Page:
When we discuss International Media, we think first of the big companies and institutions like Radio France and Burson-Marsteller, but I believe our visit to the Louvre is equally important. After all, art is the first medium — the graphical representation of someone’s idea of reality.
The collection in the Louvre is so vast and varied that no one can see and comprehend it in one day, or even one lifetime. And yet, each work of art is a message. A message that says in its own moment and for posterity; “this is what life at this moment is like,” or “this is what the artist, his or her patron/church/movement/government suggests or demands you believe life in this moment means.” Art is about the past, the present, the future, the ethereal and the eternal – or at least someone’s vision of them, a vision they considered important enough to construct and share.
And they could only share that vision after years of training and the cultivation of their talent and the time it took to paint and etch and sculpt.
Religious artwork from the middle ages, with its intricate iconography and subtle symbolic codes (after all, it was produced for a culture that could not, did not and was often forbidden to read) offers visual parables based on historical (or apocryphal) events like the Rape of the Sabine Women or the triumph of David over Goliath.
These images presented a point of view, they framed reality. And that is what connects them to the contemporary media messages, systems and companies were are exploring on this trip: Whatever their era or context, their goal was, in the words of one of the presenters at Burson-Marsteller, to “manage perceptions.”
The popular modern notion of the artist as someone who creates purely for aesthetic effect or for self-expression is too narrow. Artists channel their times — sometimes in the service of their own perspectives, but also in the service of their faith, their nation, their ideology. Art is the first and purest form of communication. I appreciated the aesthetic value of antiquities from 1600 B.C., which included rough stones etched with alphabetic symbols, but I was struck more by the idea that someone etched those symbols to communicate with his or her fellow humans in a moment that was as real and contemporary and urgent as this moment is to us.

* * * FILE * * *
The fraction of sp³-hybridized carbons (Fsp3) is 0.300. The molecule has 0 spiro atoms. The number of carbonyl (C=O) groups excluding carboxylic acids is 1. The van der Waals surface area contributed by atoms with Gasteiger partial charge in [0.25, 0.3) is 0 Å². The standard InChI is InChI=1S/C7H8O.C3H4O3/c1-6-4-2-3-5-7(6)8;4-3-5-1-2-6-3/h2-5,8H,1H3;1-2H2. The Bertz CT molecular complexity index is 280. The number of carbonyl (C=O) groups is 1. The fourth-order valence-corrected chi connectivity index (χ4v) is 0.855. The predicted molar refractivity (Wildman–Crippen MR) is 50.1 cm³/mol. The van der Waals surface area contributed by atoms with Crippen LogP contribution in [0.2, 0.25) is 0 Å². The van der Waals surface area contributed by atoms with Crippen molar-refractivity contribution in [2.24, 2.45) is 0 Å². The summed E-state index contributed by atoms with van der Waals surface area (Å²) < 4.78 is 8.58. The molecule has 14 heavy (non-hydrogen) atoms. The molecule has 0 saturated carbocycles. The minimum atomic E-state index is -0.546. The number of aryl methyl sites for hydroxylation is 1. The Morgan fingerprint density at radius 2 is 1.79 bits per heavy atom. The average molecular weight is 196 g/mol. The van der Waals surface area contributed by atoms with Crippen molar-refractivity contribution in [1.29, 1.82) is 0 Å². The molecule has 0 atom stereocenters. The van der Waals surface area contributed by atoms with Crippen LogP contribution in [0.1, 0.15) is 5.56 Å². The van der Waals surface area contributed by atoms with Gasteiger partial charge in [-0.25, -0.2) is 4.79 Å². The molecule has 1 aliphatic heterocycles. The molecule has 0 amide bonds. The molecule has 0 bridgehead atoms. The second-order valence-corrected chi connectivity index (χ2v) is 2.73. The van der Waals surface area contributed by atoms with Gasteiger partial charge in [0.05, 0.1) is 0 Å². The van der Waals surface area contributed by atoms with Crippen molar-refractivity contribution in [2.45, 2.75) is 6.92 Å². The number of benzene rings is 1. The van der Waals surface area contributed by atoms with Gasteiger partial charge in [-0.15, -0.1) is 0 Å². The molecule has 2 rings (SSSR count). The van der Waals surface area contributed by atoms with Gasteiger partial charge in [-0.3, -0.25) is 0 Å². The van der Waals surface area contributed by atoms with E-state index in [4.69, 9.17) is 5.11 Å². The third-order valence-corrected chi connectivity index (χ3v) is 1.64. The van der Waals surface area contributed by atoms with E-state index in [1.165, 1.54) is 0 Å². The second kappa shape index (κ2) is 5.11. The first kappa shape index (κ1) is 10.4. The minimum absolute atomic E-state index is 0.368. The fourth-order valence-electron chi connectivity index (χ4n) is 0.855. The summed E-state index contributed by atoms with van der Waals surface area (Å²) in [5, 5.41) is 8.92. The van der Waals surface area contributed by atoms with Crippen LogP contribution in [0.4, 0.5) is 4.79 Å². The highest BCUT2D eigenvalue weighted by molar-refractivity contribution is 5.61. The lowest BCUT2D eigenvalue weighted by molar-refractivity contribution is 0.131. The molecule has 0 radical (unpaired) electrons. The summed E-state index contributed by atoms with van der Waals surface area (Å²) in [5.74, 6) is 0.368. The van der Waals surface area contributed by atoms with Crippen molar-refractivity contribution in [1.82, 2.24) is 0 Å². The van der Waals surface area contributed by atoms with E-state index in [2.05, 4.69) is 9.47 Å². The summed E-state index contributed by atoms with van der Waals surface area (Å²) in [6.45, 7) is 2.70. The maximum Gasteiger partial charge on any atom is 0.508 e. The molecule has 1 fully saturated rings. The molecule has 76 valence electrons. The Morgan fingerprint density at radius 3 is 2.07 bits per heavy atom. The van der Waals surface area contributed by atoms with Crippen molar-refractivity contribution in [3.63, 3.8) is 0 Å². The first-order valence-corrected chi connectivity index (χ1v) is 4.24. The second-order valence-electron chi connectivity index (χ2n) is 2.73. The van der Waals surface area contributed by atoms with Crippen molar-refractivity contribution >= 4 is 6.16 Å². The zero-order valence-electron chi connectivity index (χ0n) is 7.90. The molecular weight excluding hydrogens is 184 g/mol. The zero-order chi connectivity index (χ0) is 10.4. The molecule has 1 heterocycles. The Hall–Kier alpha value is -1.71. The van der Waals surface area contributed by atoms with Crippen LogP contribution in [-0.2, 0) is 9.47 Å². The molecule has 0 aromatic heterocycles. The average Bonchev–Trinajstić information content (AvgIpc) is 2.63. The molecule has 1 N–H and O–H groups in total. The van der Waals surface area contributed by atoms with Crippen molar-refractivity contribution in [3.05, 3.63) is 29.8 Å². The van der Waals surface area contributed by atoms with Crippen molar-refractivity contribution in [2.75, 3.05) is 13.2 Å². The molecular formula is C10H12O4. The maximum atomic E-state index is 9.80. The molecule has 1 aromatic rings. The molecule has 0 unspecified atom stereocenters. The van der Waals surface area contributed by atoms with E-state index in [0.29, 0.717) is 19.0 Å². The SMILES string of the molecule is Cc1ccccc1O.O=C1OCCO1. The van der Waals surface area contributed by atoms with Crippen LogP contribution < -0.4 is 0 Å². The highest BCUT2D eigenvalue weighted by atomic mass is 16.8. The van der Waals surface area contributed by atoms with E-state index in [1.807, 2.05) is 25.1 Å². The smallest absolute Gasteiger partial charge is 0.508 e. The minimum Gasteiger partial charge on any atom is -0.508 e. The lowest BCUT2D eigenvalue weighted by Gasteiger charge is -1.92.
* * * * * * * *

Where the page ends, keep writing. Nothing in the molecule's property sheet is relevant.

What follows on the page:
Someone, maybe John Ford, said that the medium of motion pictures, despite its ability to project vast tableaus and panoramic landscapes, was fascinating first and foremost for its ability to capture the human face. What strikes me most about the Louvre is the faces of the subjects of paintings: some regal, some cruel, some heroic, some enigmatic (Mona Lisa), some obviously important in their day and important now only because of the artist who painted them. The paintings of people that capture, conjure and transmit the sensibility of their subjects are haunting. Some are so real, so vivid, you feel as though you could walk into their world, or they could step into ours.
The Louvre is a collection of art, but it is also a library of communication that spans time and space. And, like Le Cinemathque Francais it is also a panopticon of visual entertainment. Allegories like the Agony of Christ or the Death of Apollo are dramatic stories laden with complex symbolism and which call to my mind films like Citizen Kane and Wings of Desire.
Before mass media (popular books, magazines and newspapers) and electronic media (film, radio, TV, etc.) emerged, art was also (along with theater) mainstream entertainment for the masses. Huge canvasses that depict Napoleon rallying his troops or Hercules grappling with Achilles were the “Gone With The Wind” and “Avatar” of their time – epics on an astonishing scale, the Cinemascope and Imax of the middle ages.
Similarly, Sacré-Coeur is a generator of messages. When we visited, Mass was in session. The priest delivered the ritual prayers of his faith, a form of communication that, in the words of communication theorist James Carey, is intended not to transmit information across space but to maintain a belief system across time. Above the celebrant in the great dome of the basilica, and all around him in murals and statues and stained glass and flickering novena candles, were messages intended to persuade, to comfort, to instruct, to caution, to warn.
In short, to manage perceptions.
Images and icons produced by countless artists, craftsmen, cultures, times and places spoke to the people of their times, just as our media speak to us. And just as the antiquities and classical art in the Louvre speak across centuries for the people of those times, our media messages will speak for us to the future.
What will the relics of our mass media say about us to people decades or centuries from now?